The Thrill of the Hunt
Here’s a little bit of linguistics for you, and don’t get lost in the details. Just follow along…
A phoneme is a unit in the sound system of a language (like a letter but the sound that the symbol gives, not the symbol itself), and these units are pronounced a number of ways depending on the allophone, which are the different ways a phoneme is pronounced.
/Phonemes are written like this between slashes./
[Allophones are written like this between brackets.]
In English a few examples are as follows: /p/ = [p,b] and /t/ [t,d]. A common example in Spanish is the /s/ (fricativa alveolar sorda, for those who care) which has two allophones [s,z]. Something curious about Spanish has just to do with this!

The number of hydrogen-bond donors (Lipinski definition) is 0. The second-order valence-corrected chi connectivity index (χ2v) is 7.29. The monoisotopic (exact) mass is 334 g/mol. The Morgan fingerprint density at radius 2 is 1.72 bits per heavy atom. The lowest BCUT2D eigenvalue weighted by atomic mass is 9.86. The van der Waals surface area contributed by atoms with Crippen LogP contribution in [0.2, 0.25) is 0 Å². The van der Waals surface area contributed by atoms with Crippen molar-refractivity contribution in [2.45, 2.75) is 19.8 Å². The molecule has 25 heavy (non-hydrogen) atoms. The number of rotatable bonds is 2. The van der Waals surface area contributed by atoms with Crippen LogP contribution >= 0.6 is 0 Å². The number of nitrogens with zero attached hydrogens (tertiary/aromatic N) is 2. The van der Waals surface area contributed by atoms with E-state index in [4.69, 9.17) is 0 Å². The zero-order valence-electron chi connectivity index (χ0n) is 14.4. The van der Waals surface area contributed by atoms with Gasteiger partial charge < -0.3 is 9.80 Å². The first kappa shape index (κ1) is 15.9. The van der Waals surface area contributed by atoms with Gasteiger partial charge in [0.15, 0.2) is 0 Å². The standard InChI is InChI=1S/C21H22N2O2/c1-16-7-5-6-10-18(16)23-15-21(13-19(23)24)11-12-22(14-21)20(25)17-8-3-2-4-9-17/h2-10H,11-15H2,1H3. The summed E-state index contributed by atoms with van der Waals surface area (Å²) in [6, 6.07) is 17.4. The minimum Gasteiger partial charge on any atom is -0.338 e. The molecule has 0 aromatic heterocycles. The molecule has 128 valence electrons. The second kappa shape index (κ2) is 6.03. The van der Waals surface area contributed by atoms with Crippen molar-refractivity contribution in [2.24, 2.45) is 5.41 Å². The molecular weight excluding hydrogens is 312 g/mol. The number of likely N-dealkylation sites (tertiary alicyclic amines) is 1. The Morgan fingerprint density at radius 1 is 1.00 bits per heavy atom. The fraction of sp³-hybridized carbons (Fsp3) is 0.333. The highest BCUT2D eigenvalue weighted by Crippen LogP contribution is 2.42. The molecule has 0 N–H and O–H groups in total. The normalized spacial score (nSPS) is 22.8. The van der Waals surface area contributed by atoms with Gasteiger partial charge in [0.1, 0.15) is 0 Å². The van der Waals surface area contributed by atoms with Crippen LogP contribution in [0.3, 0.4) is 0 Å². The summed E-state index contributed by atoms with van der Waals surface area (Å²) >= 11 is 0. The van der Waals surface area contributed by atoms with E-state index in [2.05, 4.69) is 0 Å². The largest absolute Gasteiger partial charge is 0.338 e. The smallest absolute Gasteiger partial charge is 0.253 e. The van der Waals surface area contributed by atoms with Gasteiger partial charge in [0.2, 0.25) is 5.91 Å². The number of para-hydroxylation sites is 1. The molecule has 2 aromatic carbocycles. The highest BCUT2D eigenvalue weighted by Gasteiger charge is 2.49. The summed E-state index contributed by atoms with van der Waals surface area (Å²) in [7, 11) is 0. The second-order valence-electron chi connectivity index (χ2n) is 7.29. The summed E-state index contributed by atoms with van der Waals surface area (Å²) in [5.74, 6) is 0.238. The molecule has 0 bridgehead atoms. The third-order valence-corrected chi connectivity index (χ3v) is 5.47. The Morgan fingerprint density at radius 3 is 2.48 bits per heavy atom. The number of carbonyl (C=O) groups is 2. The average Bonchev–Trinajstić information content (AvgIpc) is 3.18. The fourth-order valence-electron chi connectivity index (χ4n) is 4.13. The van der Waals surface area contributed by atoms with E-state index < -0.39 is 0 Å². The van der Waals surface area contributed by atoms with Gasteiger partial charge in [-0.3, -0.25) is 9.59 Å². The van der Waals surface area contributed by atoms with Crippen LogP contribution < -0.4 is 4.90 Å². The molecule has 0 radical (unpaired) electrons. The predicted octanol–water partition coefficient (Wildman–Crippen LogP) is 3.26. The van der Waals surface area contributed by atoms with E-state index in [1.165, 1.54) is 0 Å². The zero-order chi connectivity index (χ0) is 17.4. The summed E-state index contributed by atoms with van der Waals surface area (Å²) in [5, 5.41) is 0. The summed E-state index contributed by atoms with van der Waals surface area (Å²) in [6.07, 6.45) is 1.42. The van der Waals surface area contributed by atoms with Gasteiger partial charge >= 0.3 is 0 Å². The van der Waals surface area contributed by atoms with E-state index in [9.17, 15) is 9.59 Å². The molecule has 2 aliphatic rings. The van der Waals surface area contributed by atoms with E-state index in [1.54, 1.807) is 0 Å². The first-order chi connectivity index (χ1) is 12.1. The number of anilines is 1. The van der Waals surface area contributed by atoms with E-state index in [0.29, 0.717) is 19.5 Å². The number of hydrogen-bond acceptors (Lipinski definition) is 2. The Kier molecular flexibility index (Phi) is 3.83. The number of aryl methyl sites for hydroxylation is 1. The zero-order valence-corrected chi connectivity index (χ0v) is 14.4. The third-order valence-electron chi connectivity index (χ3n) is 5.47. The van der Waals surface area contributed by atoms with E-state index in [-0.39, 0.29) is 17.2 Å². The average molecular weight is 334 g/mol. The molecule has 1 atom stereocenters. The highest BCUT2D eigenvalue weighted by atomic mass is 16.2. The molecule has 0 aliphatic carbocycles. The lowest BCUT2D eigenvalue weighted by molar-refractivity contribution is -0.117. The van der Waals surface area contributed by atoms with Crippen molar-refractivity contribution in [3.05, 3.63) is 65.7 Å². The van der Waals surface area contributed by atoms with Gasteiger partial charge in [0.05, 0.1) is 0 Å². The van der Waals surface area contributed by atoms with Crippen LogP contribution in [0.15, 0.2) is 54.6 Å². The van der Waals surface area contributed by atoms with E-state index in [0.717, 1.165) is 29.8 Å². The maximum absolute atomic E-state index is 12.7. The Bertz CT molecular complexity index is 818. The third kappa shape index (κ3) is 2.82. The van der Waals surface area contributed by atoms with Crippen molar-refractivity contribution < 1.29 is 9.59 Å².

In most Spanish dialects, the the verb to marry, casar, is pronounced the exact same as the verb to hunt, cazar. A yahoo forum said the following when asked what the difference was between these two verbs:
- Que primero te caza la vieja y luego te tienes que casar. (First the old lady hunts you and then you have to marry her.)
He sounds pretty cynical doesn’t he? Another skeptic would say the following:
- Cazar: Es cuando matan a los animales. (When they kill animals.)
- Casar: Es cuando los animales se matan solos. (When the animals kill each other alone.)
- *See blog where this quote came from here.
However you see hunting or marriage, it’s pretty comical that they are pronounced the same. Some say it’s the thrill of the hunt – the hunt leading to marriage, where others see it al revés.